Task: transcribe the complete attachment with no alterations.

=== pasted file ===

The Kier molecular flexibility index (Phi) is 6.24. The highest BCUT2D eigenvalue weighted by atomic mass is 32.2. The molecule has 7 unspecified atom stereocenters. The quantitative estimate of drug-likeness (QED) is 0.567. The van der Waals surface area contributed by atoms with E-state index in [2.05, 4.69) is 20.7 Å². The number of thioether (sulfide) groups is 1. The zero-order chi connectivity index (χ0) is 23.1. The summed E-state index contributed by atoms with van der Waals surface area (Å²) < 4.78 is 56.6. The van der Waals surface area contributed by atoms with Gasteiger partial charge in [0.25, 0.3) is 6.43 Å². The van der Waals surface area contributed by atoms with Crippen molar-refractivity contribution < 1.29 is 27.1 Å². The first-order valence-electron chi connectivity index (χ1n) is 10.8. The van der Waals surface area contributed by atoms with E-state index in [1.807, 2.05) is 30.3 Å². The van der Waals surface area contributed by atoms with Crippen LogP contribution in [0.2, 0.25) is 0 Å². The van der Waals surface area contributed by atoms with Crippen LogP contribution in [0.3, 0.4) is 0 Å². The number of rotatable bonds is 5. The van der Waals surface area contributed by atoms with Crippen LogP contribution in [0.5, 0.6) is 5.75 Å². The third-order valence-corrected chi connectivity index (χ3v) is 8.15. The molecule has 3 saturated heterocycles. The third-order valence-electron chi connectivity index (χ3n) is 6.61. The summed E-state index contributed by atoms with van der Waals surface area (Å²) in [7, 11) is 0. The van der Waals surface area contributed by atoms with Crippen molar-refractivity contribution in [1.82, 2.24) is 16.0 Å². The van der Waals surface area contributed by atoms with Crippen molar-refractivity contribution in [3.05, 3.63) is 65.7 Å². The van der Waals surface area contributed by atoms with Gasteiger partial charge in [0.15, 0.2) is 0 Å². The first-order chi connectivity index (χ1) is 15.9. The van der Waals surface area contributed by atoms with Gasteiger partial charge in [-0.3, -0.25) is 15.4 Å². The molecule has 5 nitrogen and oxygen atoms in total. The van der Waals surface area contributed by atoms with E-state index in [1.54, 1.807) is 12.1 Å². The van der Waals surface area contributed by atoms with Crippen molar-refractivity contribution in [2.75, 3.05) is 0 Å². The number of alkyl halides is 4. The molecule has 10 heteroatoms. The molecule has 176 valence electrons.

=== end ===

The Kier molecular flexibility index (Phi) is 6.24. The highest BCUT2D eigenvalue weighted by atomic mass is 32.2. The molecule has 7 unspecified atom stereocenters. The quantitative estimate of drug-likeness (QED) is 0.567. The van der Waals surface area contributed by atoms with E-state index in [2.05, 4.69) is 20.7 Å². The number of thioether (sulfide) groups is 1. The zero-order chi connectivity index (χ0) is 23.1. The summed E-state index contributed by atoms with van der Waals surface area (Å²) < 4.78 is 56.6. The van der Waals surface area contributed by atoms with Gasteiger partial charge in [0.25, 0.3) is 6.43 Å². The van der Waals surface area contributed by atoms with Crippen molar-refractivity contribution < 1.29 is 27.1 Å². The first-order valence-electron chi connectivity index (χ1n) is 10.8. The van der Waals surface area contributed by atoms with E-state index in [1.807, 2.05) is 30.3 Å². The van der Waals surface area contributed by atoms with Crippen LogP contribution in [0.2, 0.25) is 0 Å². The van der Waals surface area contributed by atoms with Crippen LogP contribution in [0.3, 0.4) is 0 Å². The number of rotatable bonds is 5. The van der Waals surface area contributed by atoms with Crippen LogP contribution in [0.5, 0.6) is 5.75 Å². The third-order valence-corrected chi connectivity index (χ3v) is 8.15. The molecule has 3 saturated heterocycles. The third-order valence-electron chi connectivity index (χ3n) is 6.61. The summed E-state index contributed by atoms with van der Waals surface area (Å²) in [7, 11) is 0. The van der Waals surface area contributed by atoms with Crippen molar-refractivity contribution in [1.82, 2.24) is 16.0 Å². The van der Waals surface area contributed by atoms with Crippen molar-refractivity contribution in [3.05, 3.63) is 65.7 Å². The van der Waals surface area contributed by atoms with Gasteiger partial charge in [0.15, 0.2) is 0 Å². The first-order chi connectivity index (χ1) is 15.9. The van der Waals surface area contributed by atoms with Gasteiger partial charge in [-0.3, -0.25) is 15.4 Å². The molecule has 5 nitrogen and oxygen atoms in total. The van der Waals surface area contributed by atoms with E-state index in [1.54, 1.807) is 12.1 Å². The van der Waals surface area contributed by atoms with Crippen molar-refractivity contribution in [2.75, 3.05) is 0 Å². The number of alkyl halides is 4. The molecule has 10 heteroatoms. The molecule has 176 valence electrons.